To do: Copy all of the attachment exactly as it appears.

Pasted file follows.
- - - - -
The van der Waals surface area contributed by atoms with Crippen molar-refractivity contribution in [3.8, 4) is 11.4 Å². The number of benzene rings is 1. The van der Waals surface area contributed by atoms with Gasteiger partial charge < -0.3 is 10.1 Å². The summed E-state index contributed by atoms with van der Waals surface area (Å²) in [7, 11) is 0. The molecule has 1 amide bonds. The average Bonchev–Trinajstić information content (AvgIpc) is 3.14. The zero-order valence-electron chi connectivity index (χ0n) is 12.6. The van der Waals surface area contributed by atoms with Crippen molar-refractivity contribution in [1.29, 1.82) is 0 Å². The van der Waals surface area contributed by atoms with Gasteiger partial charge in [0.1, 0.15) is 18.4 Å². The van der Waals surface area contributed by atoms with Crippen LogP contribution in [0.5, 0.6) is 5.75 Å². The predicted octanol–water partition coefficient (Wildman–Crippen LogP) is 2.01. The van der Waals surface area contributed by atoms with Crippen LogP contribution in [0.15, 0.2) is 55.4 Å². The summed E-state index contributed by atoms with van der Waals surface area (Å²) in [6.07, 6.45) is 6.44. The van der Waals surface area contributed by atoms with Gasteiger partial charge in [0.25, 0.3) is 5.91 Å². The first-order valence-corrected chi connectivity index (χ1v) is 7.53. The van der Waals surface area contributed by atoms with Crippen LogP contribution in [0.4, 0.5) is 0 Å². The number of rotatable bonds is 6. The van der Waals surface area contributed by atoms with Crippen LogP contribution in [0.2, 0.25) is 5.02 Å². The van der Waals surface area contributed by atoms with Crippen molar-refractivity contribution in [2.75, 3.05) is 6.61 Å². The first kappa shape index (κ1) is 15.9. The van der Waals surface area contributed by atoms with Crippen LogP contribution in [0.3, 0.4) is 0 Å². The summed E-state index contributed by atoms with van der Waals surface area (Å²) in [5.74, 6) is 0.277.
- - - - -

The van der Waals surface area contributed by atoms with Crippen molar-refractivity contribution in [3.8, 4) is 11.4 Å². The number of benzene rings is 1. The van der Waals surface area contributed by atoms with Gasteiger partial charge < -0.3 is 10.1 Å². The summed E-state index contributed by atoms with van der Waals surface area (Å²) in [7, 11) is 0. The molecule has 1 amide bonds. The average Bonchev–Trinajstić information content (AvgIpc) is 3.14. The zero-order valence-electron chi connectivity index (χ0n) is 12.6. The van der Waals surface area contributed by atoms with Crippen molar-refractivity contribution in [1.29, 1.82) is 0 Å². The van der Waals surface area contributed by atoms with Gasteiger partial charge in [0.1, 0.15) is 18.4 Å². The van der Waals surface area contributed by atoms with Crippen LogP contribution in [0.5, 0.6) is 5.75 Å². The predicted octanol–water partition coefficient (Wildman–Crippen LogP) is 2.01. The van der Waals surface area contributed by atoms with Crippen LogP contribution in [0.15, 0.2) is 55.4 Å². The summed E-state index contributed by atoms with van der Waals surface area (Å²) in [6.07, 6.45) is 6.44. The van der Waals surface area contributed by atoms with Gasteiger partial charge in [0.25, 0.3) is 5.91 Å². The first-order valence-corrected chi connectivity index (χ1v) is 7.53. The van der Waals surface area contributed by atoms with Crippen LogP contribution in [0.4, 0.5) is 0 Å². The number of rotatable bonds is 6. The van der Waals surface area contributed by atoms with Crippen LogP contribution in [0.2, 0.25) is 5.02 Å². The van der Waals surface area contributed by atoms with Crippen molar-refractivity contribution in [2.75, 3.05) is 6.61 Å². The first kappa shape index (κ1) is 15.9. The van der Waals surface area contributed by atoms with Crippen LogP contribution in [0.3, 0.4) is 0 Å². The summed E-state index contributed by atoms with van der Waals surface area (Å²) in [5.74, 6) is 0.277.